I am a writer.

I fictionalize the truth.

I spy the truth in fictions.

No matter how I write it, it comes out true, it comes forth as truth.

I write because I can’t lie.

I write because somebody has to tell the truths that only I can tell.

I am a writer, and I can’t go back and change that fact

© Jim Reed 2014 A.D.

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Painful Thoughts of Bugs Bunny and Other Smart Remarkers

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Painful Thoughts of Bugs Bunny and Other Smart Remarkers

Pain is what you don’t expect. Surprise!

Surprise can be painful; pain is always surprising.

Pain is what you anticipate and anticipate and anticipate.

Didn’t Billy Shakespeare say, “Cowards die many times before their deaths. The valiant never taste of death but once.” I guess that means cowards tend to allow their imaginations to get the best of them. Valiant people must be deeply into avoidance in order to survive.

Relief comes from finding out that what you anticipated isn’t as bad as you expected.

Pain is all in your head.


Pain is all in your body.

OK, pain is everywhere in your body and your head, it’s just that some pains are more extreme than other pains, so the body does a kind of prioitizing—the most resounding pain is the pain you have to deal with to the exclusion of all other pecking-order pains. The tiniest pain gets the least attention, but is the tiniest pain always the least important pain?

Level of pain does not seem to have much to do with degree of danger. A hangnail can be excruciating, but how often is it life-threatening?

“He died of hangnail pain, poor S.O.B.”

As Bugs Bunny once said, “Pain hurts!”

Why will I do anything to avoid pain, even if that specific pain has little to do with degree of danger?

Walking barefoot across loose gravel is enormously painful, but will it kill me?

“He died of barefoot gravel-walking, poor S.O.B.”

Since this whole subject is painful, I think I’ll change the subject.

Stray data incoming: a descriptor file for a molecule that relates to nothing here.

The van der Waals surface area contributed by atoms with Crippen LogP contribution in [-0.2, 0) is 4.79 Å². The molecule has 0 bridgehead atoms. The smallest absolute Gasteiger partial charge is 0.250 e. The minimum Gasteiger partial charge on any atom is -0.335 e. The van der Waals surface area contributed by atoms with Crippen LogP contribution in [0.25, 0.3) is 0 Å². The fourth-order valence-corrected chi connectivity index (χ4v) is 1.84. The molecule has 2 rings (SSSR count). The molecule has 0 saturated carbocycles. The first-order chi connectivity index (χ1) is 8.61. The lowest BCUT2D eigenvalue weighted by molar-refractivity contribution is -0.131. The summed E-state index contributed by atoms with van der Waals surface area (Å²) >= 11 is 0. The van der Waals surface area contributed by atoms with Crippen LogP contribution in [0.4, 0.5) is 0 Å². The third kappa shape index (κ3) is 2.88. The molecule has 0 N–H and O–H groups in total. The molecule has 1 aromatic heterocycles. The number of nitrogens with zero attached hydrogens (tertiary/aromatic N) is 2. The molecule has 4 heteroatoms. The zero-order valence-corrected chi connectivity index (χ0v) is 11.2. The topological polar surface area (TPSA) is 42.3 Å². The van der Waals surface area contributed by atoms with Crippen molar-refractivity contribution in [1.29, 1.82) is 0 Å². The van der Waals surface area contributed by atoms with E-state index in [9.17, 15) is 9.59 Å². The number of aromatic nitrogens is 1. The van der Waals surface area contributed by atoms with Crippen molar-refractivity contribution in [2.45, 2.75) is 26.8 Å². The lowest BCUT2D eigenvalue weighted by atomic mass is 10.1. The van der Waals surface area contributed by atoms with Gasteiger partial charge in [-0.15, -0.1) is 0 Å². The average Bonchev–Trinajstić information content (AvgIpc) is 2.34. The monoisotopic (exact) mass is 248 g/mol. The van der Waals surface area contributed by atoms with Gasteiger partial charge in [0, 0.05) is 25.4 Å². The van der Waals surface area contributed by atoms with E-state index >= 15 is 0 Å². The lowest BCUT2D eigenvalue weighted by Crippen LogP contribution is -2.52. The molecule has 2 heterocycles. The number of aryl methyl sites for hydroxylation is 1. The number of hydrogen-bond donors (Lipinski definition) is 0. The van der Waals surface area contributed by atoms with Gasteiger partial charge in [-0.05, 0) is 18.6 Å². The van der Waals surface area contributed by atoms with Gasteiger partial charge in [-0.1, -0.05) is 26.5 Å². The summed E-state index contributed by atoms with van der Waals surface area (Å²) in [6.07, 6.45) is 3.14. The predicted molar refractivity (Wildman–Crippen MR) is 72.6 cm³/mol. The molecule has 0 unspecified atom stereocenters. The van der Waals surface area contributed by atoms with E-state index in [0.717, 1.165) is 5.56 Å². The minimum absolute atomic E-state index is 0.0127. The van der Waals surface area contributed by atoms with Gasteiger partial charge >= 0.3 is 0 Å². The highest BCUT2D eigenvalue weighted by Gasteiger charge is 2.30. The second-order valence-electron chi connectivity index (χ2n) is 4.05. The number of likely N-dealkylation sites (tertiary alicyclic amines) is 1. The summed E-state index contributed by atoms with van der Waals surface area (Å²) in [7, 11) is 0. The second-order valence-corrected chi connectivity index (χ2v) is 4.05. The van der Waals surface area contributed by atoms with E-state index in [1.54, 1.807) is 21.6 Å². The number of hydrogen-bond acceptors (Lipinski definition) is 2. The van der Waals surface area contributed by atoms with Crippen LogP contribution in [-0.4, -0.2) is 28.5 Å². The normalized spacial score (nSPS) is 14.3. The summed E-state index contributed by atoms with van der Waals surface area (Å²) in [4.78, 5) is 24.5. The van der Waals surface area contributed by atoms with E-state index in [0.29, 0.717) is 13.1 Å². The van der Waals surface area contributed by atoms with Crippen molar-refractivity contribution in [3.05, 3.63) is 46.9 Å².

Avoidance can be a great pain-manager.

For me, it’s probably the only pain-manager.

Avoidance is a way of life, and it can work wonders, especially when you find it impossible to deal with the reality of things.

I recommend avoidance whenever possible.

I never recommend pain

© Jim Reed 2014 A.D.

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The Day the Pocket in My Pants Started Talking to Me

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The Day the Pocket in My Pants Started Talking to Me

Sometimes, when least expected, my pants talk to me.

This happens without any effort on my part.

I’m sitting shotgun at the end of a row of other jazz lovers, listening to a large group of young musicians making music, and I am in thrall. Enthralled. Enraptured. That is, until I hear an annoying but familiar voice making comments about love, life and laughter. I look around to see who’s talking out of place. Nobody. But the voice continues. It is coming from my left pants-pocket, where rests the tiny audio recording device I use to make notes when pen and pad are nowhere to be found.

The voice is my own.

The device has somehow turned itself on, and now I’ve got to squirm quickly, dig down past datebook and cash, and try to retrieve the thing. It is still going on with its internal dialogue. I grab it, bring it out and smash my finger against the OFF button. Fortunately, most of the people around me are still wondering about the source of the voice—they haven’t pinpointed my pants yet.

The evening is saved.

From this day forth, I punch the fail-safe switch after each verbal note, hoping it won’t happen again.

But, my pants being haunted, or the recorder being haunted, the dang thing still switches itself on now and then…but only to entertain me. My disembodied electronic muse has a mind of its own, and I kind of like the fact that, like a two-year-old, it tries to get my attention at unexpected and appropriate times.